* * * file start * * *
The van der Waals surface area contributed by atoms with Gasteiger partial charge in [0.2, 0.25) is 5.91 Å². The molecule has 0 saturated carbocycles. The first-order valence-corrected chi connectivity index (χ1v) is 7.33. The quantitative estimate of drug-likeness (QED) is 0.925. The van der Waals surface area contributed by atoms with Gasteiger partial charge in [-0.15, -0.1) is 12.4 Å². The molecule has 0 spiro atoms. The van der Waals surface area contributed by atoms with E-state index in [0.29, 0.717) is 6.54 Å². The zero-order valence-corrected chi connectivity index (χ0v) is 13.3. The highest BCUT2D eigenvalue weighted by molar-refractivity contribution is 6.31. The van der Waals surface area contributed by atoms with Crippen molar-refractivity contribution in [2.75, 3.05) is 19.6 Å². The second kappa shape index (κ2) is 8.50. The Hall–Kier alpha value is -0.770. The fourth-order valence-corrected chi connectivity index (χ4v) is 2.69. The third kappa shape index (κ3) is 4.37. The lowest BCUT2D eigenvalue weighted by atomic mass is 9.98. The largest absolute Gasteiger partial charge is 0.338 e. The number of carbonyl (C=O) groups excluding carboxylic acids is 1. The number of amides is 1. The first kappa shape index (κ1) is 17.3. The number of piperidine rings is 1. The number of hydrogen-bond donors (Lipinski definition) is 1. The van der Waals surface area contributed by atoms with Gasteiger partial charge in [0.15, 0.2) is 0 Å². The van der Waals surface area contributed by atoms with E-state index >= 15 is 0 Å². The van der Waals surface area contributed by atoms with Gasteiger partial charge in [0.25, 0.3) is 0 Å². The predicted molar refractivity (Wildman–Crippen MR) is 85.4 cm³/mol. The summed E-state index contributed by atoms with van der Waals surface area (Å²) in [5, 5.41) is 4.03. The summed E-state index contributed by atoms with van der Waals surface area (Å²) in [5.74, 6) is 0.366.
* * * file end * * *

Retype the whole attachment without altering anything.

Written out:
The van der Waals surface area contributed by atoms with Gasteiger partial charge in [0.2, 0.25) is 5.91 Å². The molecule has 0 saturated carbocycles. The first-order valence-corrected chi connectivity index (χ1v) is 7.33. The quantitative estimate of drug-likeness (QED) is 0.925. The van der Waals surface area contributed by atoms with Gasteiger partial charge in [-0.15, -0.1) is 12.4 Å². The molecule has 0 spiro atoms. The van der Waals surface area contributed by atoms with E-state index in [0.29, 0.717) is 6.54 Å². The zero-order valence-corrected chi connectivity index (χ0v) is 13.3. The highest BCUT2D eigenvalue weighted by molar-refractivity contribution is 6.31. The van der Waals surface area contributed by atoms with Crippen molar-refractivity contribution in [2.75, 3.05) is 19.6 Å². The second kappa shape index (κ2) is 8.50. The Hall–Kier alpha value is -0.770. The fourth-order valence-corrected chi connectivity index (χ4v) is 2.69. The third kappa shape index (κ3) is 4.37. The lowest BCUT2D eigenvalue weighted by atomic mass is 9.98. The largest absolute Gasteiger partial charge is 0.338 e. The number of carbonyl (C=O) groups excluding carboxylic acids is 1. The number of amides is 1. The first kappa shape index (κ1) is 17.3. The number of piperidine rings is 1. The number of hydrogen-bond donors (Lipinski definition) is 1. The van der Waals surface area contributed by atoms with Gasteiger partial charge in [0.15, 0.2) is 0 Å². The van der Waals surface area contributed by atoms with E-state index >= 15 is 0 Å². The van der Waals surface area contributed by atoms with Gasteiger partial charge in [0.25, 0.3) is 0 Å². The predicted molar refractivity (Wildman–Crippen MR) is 85.4 cm³/mol. The summed E-state index contributed by atoms with van der Waals surface area (Å²) in [5, 5.41) is 4.03. The summed E-state index contributed by atoms with van der Waals surface area (Å²) in [5.74, 6) is 0.366.